Taking a closer look at Madison theater
Jan 13, 2014
07:41 PM
Stage Write

You're the Top

You're the Top


Cole Porter (Chris Younggren) is the bon vivant of every party in MTG's "Red, Hot & Cole"

It’s a testament to the sheer and prolific musical talent of Cole Porter that “Red, Hot, & Cole,” Randy Strawderman’s dramatic-musical tribute to the man who gave us “Anything Goes” runs nearly two hours—and still doesn’t include all the master’s hit songs.  

Jim Chiolino, the president of Madison Theatre's Guild’s Board of Directors, is a huge Porter fan, and he’s sharing the love by directing and staging Strawderman’s ode (on stage in the Bartell Theater’s Drury Stage through January 25). He’s collected cast who loves Porter as much as he does, and the result is a la-lovely and entertaining reminder of the greatness of one of America’s greatest composers.

The show’s narrative, strung between everything from “I Get a Kick out of You” to “Begin the Beguine,” traces Porter’s rise from the bon vivant of the 1920s Paris-era party scene to Broadway and Hollywood success and his battle to regain his form and stardom with his musicals Leave it to Me! and Kiss Me Kate in the wake of the accident that left him crippled. Along the way, he encounters a verifiable who’s who of literary, performing and composing legends of his time, including Dorothy Parker, Ethel Merman, Noel Coward, Moss Hart and George Kaufmann.

With his slicked-back hair and stylishly natty outfits, Christopher Younggren reminds a little of John Waters without the pencil ‘stache. He’s great at capturing Porter’s cool remove, easy charm and devastating wit. Whether he’s holding court, a cigarette or a martini, Younggren’s Porter is literally the life of the endless stream of cabaret parties that form the show’s structure.  

The show’s real vocal—and for that matter, acting—standout is Rachel Eve Holmes as Porter’s saintly and long-suffering wife, Linda. Not only is she great at showing her character’s range of shifting emotions, from giddy and vivacious to jealous and angry and back again, but her performance of Porter’s “So in Love” in the second act approaches K.D. Lang levels of artistry. Theola V. Carter’s nightclub dancer Bricktop, Terry Kiss Frank’s Ethel Merman and Bonnie Balke’s Elsa Maxwell also impress in multiple tunes. (The other unsung star is pianist Erin Crabb, who nails nearly two hours of Porter tunes with nary a dropped note.)

The male members of the cast aren’t quite as up to the vocal gymnastics required to pull off Porter’s repertoire, especially when the male solos stray out of the baritone range. What they lack in vocal range they more than make up for in sheer enthusiasm and timing. As longtime Porter pal Monty Woolley, Ned O’Reilly nails the comedic elements in “Miss Otis Regrets.”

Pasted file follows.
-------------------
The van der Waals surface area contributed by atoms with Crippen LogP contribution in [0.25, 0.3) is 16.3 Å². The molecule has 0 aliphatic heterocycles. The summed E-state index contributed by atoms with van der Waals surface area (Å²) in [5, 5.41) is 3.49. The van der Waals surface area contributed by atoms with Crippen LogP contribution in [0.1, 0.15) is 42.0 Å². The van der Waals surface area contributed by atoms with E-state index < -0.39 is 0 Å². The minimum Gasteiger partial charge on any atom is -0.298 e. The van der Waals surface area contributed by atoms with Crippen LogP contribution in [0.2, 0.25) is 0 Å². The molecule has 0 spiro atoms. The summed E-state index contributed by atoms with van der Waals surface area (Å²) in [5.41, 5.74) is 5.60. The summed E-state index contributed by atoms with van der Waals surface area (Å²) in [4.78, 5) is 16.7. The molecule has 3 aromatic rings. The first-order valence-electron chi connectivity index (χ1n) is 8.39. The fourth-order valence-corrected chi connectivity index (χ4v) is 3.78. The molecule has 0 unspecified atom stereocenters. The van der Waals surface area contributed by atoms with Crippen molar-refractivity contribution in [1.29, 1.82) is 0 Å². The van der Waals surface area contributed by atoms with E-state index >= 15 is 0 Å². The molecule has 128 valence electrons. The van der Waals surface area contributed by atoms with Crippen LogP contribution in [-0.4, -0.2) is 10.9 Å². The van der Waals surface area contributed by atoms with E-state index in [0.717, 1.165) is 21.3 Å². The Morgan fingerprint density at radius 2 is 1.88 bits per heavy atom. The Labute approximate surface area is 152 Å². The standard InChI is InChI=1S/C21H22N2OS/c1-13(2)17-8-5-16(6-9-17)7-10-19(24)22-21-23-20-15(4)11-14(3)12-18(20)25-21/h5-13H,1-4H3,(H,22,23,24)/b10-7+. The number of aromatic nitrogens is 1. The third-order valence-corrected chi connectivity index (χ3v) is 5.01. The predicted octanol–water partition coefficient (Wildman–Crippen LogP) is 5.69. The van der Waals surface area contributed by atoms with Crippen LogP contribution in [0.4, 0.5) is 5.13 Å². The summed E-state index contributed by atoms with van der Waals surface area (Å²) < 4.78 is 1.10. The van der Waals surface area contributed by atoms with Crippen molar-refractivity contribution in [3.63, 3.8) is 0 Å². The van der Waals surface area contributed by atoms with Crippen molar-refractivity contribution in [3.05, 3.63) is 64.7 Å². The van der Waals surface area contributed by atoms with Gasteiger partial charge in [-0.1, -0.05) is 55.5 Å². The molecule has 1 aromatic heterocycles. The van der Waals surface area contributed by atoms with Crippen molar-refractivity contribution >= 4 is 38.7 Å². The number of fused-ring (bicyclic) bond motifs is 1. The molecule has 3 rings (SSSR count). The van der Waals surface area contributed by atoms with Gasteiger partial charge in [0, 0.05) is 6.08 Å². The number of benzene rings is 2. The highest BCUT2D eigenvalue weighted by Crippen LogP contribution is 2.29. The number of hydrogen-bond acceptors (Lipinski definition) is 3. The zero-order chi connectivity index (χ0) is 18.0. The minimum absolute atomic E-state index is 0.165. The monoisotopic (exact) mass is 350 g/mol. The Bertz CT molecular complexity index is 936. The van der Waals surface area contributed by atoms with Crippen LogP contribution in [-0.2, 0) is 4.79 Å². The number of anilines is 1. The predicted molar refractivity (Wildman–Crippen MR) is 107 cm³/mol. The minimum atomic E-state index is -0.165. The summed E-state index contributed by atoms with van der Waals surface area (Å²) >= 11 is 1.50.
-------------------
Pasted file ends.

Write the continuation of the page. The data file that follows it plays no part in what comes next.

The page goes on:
The show doesn’t touch much on the composer’s well-hidden bisexual double life—an affectionate scene with the flighty Coward and a somewhat profane re-do of “You’re the Top” is about as far as it’s willing to go in that direction—but it does give a fascinating look at a man whose wit and musical genius could overcome almost any obstacle. Whether you’re a lifelong Porter fan or have somehow managed to miss the charms of “It’s De-Lovely’ and “Don’t Fence Me In,” you’ll leave the Bartell with a Porter song in your heart and a big ol’ smile on your face. 

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About This Blog

Once upon a time—okay, it was the mid-'80s—a boy saw a performance of The Two Gentlemen of Verona at the annual summer Stratford Festival in Ontario, Canada, and a spark was ignited. Decades later, that spark’s only grown stronger, burning brightly every time the lights go up and the actors begin to tread the stage.

I’ve spent a long time—okay, more than 15 years—watching and writing about Madison’s theater scene. Now, more than ever, it’s clear our bustling burgh is packed with vibrant theater companies doing important, cutting-edge work, whether it’s original and daring content, stunning musicals or thought-provoking stagings of modern and classic plays. Stage Write is a place where we’ll talk about those plays and the people who make them happen, maybe look behind the curtain a little and gain some new perspective on how and why it all comes together. Theater has the power to transform, to educate, to show us who we are and where we’re going in a way no other medium can. Hey, look: The curtain’s rising.

– Aaron R. Conklin
Follow Aaron on Twitter @arconklin

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